Anna Williams

Q. Can you tell me what you’re trying to capture when you take your food photos?
A. When I photograph food I always think about how best to express the lusciousness of food. Good food wants to be eaten – I feel you can always find beauty in that idea. There is a real beauty in all food. Instead of just taking a picture of what is there on the plate I try to capture something luminous in the whole scene. You have to really feel into it, it isn’t something that comes from the technical side of things.

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Greg DuPree

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We’re excited to introduce everyone to a very talented photographer residing in Atlanta, Georgia, Greg DuPree. Going through his website, you’re instantly strike by how vibrant his photos are (also instantly want to munch on those waffle fries and dim sum). Check out our interview with Greg after the jump. Find out what made him decide to become a photographer and what inspires him as an artist.

Greg DuPree

Q. Can you tell me what you’re trying to capture when you take your photos?
I just want to create images that speak to SOMEONE. Just like any art-form not everyone is going to like your style, subject matter ect, but I am always trying to convey a sense of place and emote a response weather it be a portrait of a chef or farmer or still life of ingredients. It could be the symmetrical simplicity or the controlled chaos that draws you in…the emotional expression in a portrait or the imperfections in the food styling that make it feel real and inviting….the emptiness of the negative space or the deepness of the shadows that bring up memories of a particular time in the season. If I can make someone stare at my images in a gallery or stop on a page in a magazine then I think I’ve accomplished what I’ve intended to.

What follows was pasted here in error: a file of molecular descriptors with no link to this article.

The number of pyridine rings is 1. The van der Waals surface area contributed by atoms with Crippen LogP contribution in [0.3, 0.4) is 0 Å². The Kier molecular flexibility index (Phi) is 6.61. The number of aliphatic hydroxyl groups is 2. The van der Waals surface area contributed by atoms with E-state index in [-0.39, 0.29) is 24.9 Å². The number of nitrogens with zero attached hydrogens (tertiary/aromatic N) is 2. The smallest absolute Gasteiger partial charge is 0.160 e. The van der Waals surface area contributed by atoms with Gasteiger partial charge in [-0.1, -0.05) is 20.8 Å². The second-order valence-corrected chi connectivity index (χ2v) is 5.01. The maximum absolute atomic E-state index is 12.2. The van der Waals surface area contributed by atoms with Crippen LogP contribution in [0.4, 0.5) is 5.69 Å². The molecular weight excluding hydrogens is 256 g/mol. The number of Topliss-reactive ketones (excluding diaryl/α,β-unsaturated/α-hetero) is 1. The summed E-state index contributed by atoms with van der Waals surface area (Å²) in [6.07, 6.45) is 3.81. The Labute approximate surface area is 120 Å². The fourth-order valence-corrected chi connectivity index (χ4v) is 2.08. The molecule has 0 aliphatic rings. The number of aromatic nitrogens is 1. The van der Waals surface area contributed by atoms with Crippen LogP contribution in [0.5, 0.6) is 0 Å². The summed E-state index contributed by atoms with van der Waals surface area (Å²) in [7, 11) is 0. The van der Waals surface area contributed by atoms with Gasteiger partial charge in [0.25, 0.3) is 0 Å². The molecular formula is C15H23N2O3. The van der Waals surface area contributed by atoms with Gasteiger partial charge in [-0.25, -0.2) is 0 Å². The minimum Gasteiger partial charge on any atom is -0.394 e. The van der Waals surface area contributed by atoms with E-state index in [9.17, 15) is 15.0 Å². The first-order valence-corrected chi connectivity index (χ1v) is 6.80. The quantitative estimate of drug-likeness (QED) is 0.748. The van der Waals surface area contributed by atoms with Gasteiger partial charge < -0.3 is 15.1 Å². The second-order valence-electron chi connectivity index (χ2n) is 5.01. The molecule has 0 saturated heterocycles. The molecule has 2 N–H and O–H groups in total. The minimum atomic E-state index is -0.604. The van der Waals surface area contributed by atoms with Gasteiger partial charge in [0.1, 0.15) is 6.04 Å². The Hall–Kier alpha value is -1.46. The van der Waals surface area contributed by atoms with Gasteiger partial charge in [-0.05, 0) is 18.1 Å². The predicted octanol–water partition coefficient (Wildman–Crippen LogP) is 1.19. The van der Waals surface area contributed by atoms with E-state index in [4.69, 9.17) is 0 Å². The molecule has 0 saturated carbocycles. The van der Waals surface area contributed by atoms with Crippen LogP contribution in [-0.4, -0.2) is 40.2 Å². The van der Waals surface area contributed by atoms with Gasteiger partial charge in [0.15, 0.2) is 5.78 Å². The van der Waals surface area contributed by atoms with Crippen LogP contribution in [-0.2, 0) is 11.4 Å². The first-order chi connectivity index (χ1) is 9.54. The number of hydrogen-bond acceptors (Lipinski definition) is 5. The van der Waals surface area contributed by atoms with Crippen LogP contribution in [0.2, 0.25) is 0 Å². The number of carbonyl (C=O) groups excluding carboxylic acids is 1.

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Julie Marie Craig

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Julie Marie Craig

It’s always exciting for me to read blogs by chefs or bakers. I get a glimpse of their lives working in restaurants, kitchens, and bakeries. And that’s one of the reason why I do what I do as a photographer. The food may be important but what’s more important and interesting are the people behind the food. Please meet Julie Marie Craig, a professional baker and photographer from Northern California. Not only do you get to see amazing photos but also recipes and stories from her life.

Julie Marie CraigJulie Marie Craig

Interview and More Photos